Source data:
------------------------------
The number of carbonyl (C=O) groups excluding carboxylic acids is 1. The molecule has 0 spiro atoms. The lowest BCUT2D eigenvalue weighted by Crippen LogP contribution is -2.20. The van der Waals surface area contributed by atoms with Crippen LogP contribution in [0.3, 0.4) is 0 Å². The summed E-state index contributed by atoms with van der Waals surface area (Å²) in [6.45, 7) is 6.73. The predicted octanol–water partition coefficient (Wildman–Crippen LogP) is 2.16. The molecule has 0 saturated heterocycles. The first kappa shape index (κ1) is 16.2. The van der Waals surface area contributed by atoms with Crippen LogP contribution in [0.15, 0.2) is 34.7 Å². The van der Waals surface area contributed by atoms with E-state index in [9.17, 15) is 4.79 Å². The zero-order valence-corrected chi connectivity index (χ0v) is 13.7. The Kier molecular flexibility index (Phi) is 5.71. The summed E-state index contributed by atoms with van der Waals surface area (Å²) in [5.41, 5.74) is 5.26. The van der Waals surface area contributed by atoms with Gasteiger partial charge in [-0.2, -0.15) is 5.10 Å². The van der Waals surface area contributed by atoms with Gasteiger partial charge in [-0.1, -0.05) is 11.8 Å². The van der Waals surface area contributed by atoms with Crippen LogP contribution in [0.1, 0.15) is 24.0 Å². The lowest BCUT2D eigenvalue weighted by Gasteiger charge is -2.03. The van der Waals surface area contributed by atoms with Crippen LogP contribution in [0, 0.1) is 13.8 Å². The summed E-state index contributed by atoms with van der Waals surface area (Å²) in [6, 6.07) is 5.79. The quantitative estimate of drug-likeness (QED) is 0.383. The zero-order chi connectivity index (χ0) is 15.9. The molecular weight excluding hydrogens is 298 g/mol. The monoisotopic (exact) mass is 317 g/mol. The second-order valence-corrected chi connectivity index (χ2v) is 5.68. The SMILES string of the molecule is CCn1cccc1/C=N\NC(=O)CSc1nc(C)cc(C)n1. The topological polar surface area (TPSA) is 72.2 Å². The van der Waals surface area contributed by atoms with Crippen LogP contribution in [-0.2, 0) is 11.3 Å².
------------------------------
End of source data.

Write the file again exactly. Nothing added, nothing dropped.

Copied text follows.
The number of carbonyl (C=O) groups excluding carboxylic acids is 1. The molecule has 0 spiro atoms. The lowest BCUT2D eigenvalue weighted by Crippen LogP contribution is -2.20. The van der Waals surface area contributed by atoms with Crippen LogP contribution in [0.3, 0.4) is 0 Å². The summed E-state index contributed by atoms with van der Waals surface area (Å²) in [6.45, 7) is 6.73. The predicted octanol–water partition coefficient (Wildman–Crippen LogP) is 2.16. The molecule has 0 saturated heterocycles. The first kappa shape index (κ1) is 16.2. The van der Waals surface area contributed by atoms with Crippen LogP contribution in [0.15, 0.2) is 34.7 Å². The van der Waals surface area contributed by atoms with E-state index in [9.17, 15) is 4.79 Å². The zero-order valence-corrected chi connectivity index (χ0v) is 13.7. The Kier molecular flexibility index (Phi) is 5.71. The summed E-state index contributed by atoms with van der Waals surface area (Å²) in [5.41, 5.74) is 5.26. The van der Waals surface area contributed by atoms with Gasteiger partial charge in [-0.2, -0.15) is 5.10 Å². The van der Waals surface area contributed by atoms with Gasteiger partial charge in [-0.1, -0.05) is 11.8 Å². The van der Waals surface area contributed by atoms with Crippen LogP contribution in [0.1, 0.15) is 24.0 Å². The lowest BCUT2D eigenvalue weighted by Gasteiger charge is -2.03. The van der Waals surface area contributed by atoms with Crippen LogP contribution in [0, 0.1) is 13.8 Å². The summed E-state index contributed by atoms with van der Waals surface area (Å²) in [6, 6.07) is 5.79. The quantitative estimate of drug-likeness (QED) is 0.383. The zero-order chi connectivity index (χ0) is 15.9. The molecular weight excluding hydrogens is 298 g/mol. The monoisotopic (exact) mass is 317 g/mol. The second-order valence-corrected chi connectivity index (χ2v) is 5.68. The SMILES string of the molecule is CCn1cccc1/C=N\NC(=O)CSc1nc(C)cc(C)n1. The topological polar surface area (TPSA) is 72.2 Å². The van der Waals surface area contributed by atoms with Crippen LogP contribution in [-0.2, 0) is 11.3 Å².